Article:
When the pawn of pawns reaches the last rank, it stays there and cannot be . As soon as a situation develops where the opponent cannot escape losing a piece to a pawn, or where a pawn may attack two opposing units at the same time [forked], the player must move his/her pawn to that location. It moves to this location even if the square is occupied, either by an allied or opposing piece. The piece occupying the square is removed from the board. On the pawn's next move, it may capture any piece it is attacking. It then continues forward on the board as a pawn. Upon the second promotion of this pawn, it moves to the starting point of the pawn of kings. Upon the third promotion it becomes an adventitious king, which has the moves of the king, with one special exception as described in the next section. If an adventitious king exists on the board simultaneously with a prince and/or a king, they must be captured like a regular piece until only one remains, which must then be checkmated or stalemated to win.
The two extra squares that protrude from the left of the ninth rank and the right of the second rank are called citadels [husun, singluar hisn]. If, at any time during the game a player can move his king into his opponent's citadel, he can declare the game a draw. This is advantageous for a losing player as being stalemated is considered a loss in Tamerlane chess. Alternatively, if a player has a prince or adventitious king on the board when his shah enters his opponent's citadel, his shah can trade places with either of those pieces, and the game continues. The prince or adventitious king can later move out of the citadel to make way for the king to enter again, but the exchange privilege may only be used once.
The shah [king] ranks higher than the prince, which ranks higher than the adventitious king. Only the highest ranking of the three on the board can enter the opponent's citadel.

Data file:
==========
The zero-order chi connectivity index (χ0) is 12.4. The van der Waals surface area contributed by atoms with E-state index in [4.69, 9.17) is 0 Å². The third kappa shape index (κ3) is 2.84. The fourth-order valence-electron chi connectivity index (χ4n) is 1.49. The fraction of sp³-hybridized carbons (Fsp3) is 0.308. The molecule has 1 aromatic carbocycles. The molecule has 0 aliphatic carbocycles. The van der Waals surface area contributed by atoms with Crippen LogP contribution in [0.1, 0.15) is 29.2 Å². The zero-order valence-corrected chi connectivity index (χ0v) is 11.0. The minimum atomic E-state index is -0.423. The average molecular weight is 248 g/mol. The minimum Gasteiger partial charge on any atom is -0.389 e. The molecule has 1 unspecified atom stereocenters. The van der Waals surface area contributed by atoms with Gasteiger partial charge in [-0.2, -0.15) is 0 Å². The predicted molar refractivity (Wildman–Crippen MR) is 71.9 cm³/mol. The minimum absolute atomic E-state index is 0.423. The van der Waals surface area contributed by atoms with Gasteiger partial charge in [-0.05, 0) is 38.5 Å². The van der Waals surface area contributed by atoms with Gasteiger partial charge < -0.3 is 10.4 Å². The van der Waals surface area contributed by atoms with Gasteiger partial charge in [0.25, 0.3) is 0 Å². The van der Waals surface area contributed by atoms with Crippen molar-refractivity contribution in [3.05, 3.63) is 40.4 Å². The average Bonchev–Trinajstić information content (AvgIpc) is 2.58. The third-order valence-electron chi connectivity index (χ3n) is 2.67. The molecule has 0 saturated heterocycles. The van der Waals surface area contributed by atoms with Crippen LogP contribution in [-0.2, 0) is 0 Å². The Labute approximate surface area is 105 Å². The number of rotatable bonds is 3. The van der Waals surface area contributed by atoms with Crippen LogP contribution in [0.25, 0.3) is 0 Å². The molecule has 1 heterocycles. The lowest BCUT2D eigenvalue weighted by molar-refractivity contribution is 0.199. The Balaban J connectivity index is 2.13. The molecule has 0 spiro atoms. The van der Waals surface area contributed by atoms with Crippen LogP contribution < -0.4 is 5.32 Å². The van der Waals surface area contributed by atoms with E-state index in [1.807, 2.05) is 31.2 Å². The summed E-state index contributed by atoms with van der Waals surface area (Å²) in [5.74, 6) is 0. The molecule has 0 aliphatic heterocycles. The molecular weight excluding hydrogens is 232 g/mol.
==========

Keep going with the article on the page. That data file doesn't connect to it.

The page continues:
The adventitious king has the special honor of being the only piece on the board that can enter his own citadel. Upon entering, it becomes immune, thus blocking the opponent from entering the citadel and declaring a draw.
Once during the game a player may exchange a checked king for another non-royal piece. A player may move into check if he holds multiple kings. There is no castling or en passant moves in Tamerlane chess. Baring the opponent's king is not considered a win in Tamerlane chess, as the bared king still has the chance to enter the opponent's citadel. There is no three-fold repetition or 50-move draw in Tamerlane chess.
Tamerlane Chess Club
- Cazaux, Jean-Louis and Knowlton, Rick (2017). A World of Chess, p.31. McFarland. ISBN 9780786494279. "Often known as Tamerlane chess, [its invention] is traditionally attributed to the conqueror himself."
- Falkener, Edward (1892). Games Ancient and Oriental, p.. Longmans, Green and Company. [ISBN unspecified].
- Cazaux and Knowlton (2017), p.360, n.21. "Tali'a means scout, vanguard, outpost, picket, advanced post, spy, a group of soldiers or troops placed on a line forward of a position to warn against an enemy advance."
- John Gollon, Chess Variants, Ancient, Regional and Modern, pp. 76–77
- H.J.R. Murray, A History of Chess, 1913
- Cazaux, Jean-Louis; Knowlton, Rick (2017). A World of Chess, Its Development and Variations through Centuries and Civilizations. McFarland. ISBN 978-0-7864-9427-9.
- Falkener, Edward (1961) . "XVI. Tamerlane's Chess". Games Ancient and Oriental and How to Play Them. Dover Publications Inc. pp. 197–216. ISBN 0-486-20739-0.
- Gollon, John (1973). Chess Variations: Ancient, Regional, and Modern. Charles E. Tuttle Company Inc. ISBN 0-8048-1122-9.
- Pritchard, D. B. (1994). "Timur's Great Chess". The Encyclopedia of Chess Variants. Games & Puzzles Publications. pp. 314–15. ISBN 0-9524142-0-1.
- Pritchard, D. B. (2007). "Timur's Great Chess". In Beasley, John (ed.). The Classified Encyclopedia of Chess Variants. John Beasley. pp. 270–71. ISBN 978-0-9555168-0-1.
- Tamerlane chess by Hans Bodlaender at The Chess Variant Pages
- Rudolph, Jess; ed. "Tamerlane Chess - Timur's Chess", CWRUMS at the Wayback Machine (archived 8 February 2012)
- Cazaux, Jean-Louis (28/09/2012). "Tamerlane Chess", History.Chess.Free.Fr.
- Tamerlane Chess a simple program by Ed Friedlander (Java)